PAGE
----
Jim Salter, The Associated Press, January 13, 2014
A Southwest Airlines flight bound for the main airport in Branson, Mo., instead touched down at a much smaller nearby airfield that gave the pilots only half as much room to stop.
After passengers were let off the jet Sunday evening, they noticed that the airliner had come dangerously close to the end of the runway, where it could have tumbled down a steep embankment if it had left the pavement.
"As soon as we touched down, the pilot applied the brake very hard and very forcibly," said passenger Scott Schieffer, a Dallas attorney who was among the 124 passengers aboard Southwest Flight 4013 from Chicago's Midway Airport to the Branson airport. "I was wearing a seatbelt, but I was lurched forward because of the heavy pressure of the brake. You could smell burnt rubber, a very distinct smell of burnt rubber as we were stopping."
Branson Airport has a runway that is more than 7,100 feet long — a typical size for commercial traffic. The longest runway at Taney County Airport is only slightly more than 3,700 feet because it is designed for small private planes.
After the jet stopped, a flight attendant welcomed passengers to Branson, Schieffer said. Then, after a few moments, "the pilot came on and said, 'Ladies and gentlemen, I'm sorry to tell you we landed at the wrong airport.'"
At first, Schieffer said, he considered it only an inconvenience. But once he got off the plane, someone pointed to the edge of the runway, which he estimated as about 100 feet away.
"It was surreal when I realized we could have been in real danger and instead of an inconvenience, it could have been a real tragedy," he said.
Mark Parent, manager of the smaller airport also known as M. Graham Clark Downtown Airport, described the distance as closer to 300 feet. He said the runway is built partly on landfill. At the end there is a "significant drop-off," with a ravine beneath it, then busy U.S. 65 on the other side.
He said a Boeing 737 had never landed at the small airfield, which opened in 1970 and normally handles light jets, turboprops and small aircraft for the charter, corporate and tourism markets.
No one was around at the airport when the Southwest flight landed. Airport staffers had gone home about an hour earlier but were called back after the unexpected arrival, Parent said.
Brad Hawkins, a spokesman for Dallas-based Southwest, said everyone aboard the jet was safe. He did not know why the plane went to the wrong airport.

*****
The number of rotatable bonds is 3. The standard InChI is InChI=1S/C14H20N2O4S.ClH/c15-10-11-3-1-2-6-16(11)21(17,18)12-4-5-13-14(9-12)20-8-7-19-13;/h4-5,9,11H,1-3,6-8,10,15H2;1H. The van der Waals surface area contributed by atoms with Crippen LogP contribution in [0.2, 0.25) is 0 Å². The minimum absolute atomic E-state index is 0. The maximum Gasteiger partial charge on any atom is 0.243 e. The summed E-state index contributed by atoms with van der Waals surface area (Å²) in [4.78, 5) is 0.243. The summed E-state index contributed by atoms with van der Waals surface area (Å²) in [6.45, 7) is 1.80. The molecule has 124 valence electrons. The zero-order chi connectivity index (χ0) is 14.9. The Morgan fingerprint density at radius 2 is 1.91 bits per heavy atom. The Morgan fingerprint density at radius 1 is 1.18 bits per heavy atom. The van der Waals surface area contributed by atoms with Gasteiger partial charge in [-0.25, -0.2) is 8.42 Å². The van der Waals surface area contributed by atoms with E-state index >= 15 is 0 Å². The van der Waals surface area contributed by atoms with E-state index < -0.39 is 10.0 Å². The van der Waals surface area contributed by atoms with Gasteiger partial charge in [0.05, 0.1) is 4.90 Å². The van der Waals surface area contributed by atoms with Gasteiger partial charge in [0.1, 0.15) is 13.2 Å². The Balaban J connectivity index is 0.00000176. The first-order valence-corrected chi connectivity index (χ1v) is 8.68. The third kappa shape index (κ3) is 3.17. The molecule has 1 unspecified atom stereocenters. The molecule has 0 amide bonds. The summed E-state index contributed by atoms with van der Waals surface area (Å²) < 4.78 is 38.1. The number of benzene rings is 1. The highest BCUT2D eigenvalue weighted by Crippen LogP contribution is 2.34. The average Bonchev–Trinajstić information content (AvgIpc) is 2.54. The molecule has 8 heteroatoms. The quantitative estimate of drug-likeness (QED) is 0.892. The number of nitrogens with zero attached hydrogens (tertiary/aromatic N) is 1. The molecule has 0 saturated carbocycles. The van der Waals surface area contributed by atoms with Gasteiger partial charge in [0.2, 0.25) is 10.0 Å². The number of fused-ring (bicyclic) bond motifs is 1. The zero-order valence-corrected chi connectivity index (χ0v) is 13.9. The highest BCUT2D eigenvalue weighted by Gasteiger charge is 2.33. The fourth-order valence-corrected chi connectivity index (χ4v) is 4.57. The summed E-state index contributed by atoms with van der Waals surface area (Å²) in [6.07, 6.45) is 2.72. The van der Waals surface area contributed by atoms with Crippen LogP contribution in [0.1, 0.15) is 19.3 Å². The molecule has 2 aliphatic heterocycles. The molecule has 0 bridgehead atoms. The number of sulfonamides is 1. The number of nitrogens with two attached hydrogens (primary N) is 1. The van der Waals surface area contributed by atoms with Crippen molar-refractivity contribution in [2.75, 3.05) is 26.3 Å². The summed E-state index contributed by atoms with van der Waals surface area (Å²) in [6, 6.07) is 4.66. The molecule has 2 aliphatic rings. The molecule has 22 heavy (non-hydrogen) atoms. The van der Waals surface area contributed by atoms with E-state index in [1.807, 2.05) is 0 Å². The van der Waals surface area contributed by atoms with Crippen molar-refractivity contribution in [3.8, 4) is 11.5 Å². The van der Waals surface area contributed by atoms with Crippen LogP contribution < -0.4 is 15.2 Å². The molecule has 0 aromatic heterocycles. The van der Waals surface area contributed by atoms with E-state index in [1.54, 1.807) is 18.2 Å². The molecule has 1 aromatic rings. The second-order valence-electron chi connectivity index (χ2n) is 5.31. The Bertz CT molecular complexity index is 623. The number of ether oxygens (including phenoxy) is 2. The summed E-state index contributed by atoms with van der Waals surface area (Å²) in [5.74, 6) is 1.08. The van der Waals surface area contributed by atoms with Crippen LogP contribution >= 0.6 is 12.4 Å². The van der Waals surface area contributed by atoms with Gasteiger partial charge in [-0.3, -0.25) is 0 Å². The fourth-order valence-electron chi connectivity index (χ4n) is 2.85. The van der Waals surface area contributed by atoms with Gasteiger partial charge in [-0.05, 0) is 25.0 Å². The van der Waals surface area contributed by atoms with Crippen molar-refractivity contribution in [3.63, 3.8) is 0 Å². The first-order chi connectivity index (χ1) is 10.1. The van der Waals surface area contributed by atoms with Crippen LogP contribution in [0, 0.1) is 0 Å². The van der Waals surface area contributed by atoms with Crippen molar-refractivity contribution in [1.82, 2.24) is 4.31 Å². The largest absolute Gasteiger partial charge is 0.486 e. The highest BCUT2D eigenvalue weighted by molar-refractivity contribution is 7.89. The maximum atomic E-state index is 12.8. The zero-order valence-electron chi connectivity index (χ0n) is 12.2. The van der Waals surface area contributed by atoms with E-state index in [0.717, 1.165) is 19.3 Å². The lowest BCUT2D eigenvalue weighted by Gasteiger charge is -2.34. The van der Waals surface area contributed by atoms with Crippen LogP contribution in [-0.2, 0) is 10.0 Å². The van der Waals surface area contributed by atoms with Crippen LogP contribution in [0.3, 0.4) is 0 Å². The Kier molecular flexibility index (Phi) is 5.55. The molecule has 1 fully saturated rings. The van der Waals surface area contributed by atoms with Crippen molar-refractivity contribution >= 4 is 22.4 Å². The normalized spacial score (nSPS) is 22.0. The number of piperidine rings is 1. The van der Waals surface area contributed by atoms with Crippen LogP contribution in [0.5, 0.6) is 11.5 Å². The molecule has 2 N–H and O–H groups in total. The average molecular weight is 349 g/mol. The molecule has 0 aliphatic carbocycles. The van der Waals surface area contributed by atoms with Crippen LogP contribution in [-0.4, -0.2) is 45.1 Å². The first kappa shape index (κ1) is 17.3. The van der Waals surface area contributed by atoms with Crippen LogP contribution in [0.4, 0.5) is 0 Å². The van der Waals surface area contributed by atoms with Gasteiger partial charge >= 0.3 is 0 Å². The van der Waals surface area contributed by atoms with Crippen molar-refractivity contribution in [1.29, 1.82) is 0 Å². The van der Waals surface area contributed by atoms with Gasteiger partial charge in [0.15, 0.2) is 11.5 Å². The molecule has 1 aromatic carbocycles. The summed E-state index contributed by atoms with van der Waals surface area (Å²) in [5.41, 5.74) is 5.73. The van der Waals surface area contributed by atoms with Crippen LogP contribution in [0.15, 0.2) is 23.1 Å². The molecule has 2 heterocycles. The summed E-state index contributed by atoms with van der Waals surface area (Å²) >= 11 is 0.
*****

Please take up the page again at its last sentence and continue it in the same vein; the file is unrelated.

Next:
Federal Aviation Administration spokesman Tony Molinaro said the agency was investigating, but he declined to elaborate.
Jeff Bourk, executive director of Branson Airport, said the Southwest pilot was in communication with the airport tower, which cleared him to land around 6 p.m. The plane touched down a few moments later at the other airport.
Skies were clear at the time, with the temperature in the 50s, Bourk said.
Passengers were loaded on buses for the 7-mile trip to Branson. Southwest brought in another plane for passengers flying on to Love Fiend in Dallas. That flight departed around 10 p.m., Bourke said.
Hawkins said the aircraft involved in the mistaken landing should be able to take off from the smaller runway, though it was not clear when that would occur.
The minimum runway length needed to take off varies depending on a plane's weight, the temperature and other factors. Based on Boeing documents, a lightly loaded 737-700 can take off from a runway about the length of the M. Graham Clark airport.
Parent said he had no doubts that the plane would be able to take off safely.
Sunday's event was the second time in less than two months that a large jet has landed at the wrong airport.
In November, a freight-carrying Boeing 747 that was supposed to deliver parts to McConnell Air Force Base in Wichita, Kan., landed 9 miles north at Col. James Jabara Airport. The company that operated the flight later said in a training video that the crew was skeptical about the plane's automation after the co-pilot's flight display had intermittent trouble, and the pilot chose to fly visually when he spotted the brightly lit runway at Jabara.
Last year, a cargo plane bound for MacDill Air Force base in Tampa, Fla., landed without incident at the small Peter O. Knight Airport nearby. An investigation blamed confusion identifying airports in the area, and base officials introduced an updated landing procedure.
The airline announced last month that it would end service in June in Branson, Key West, Fla., and Jackson, Miss., because it can't make money in those smaller markets.
Associated Press airlines reporter David Koenig and AP transportation reporter Joan Lowy contributed to this report.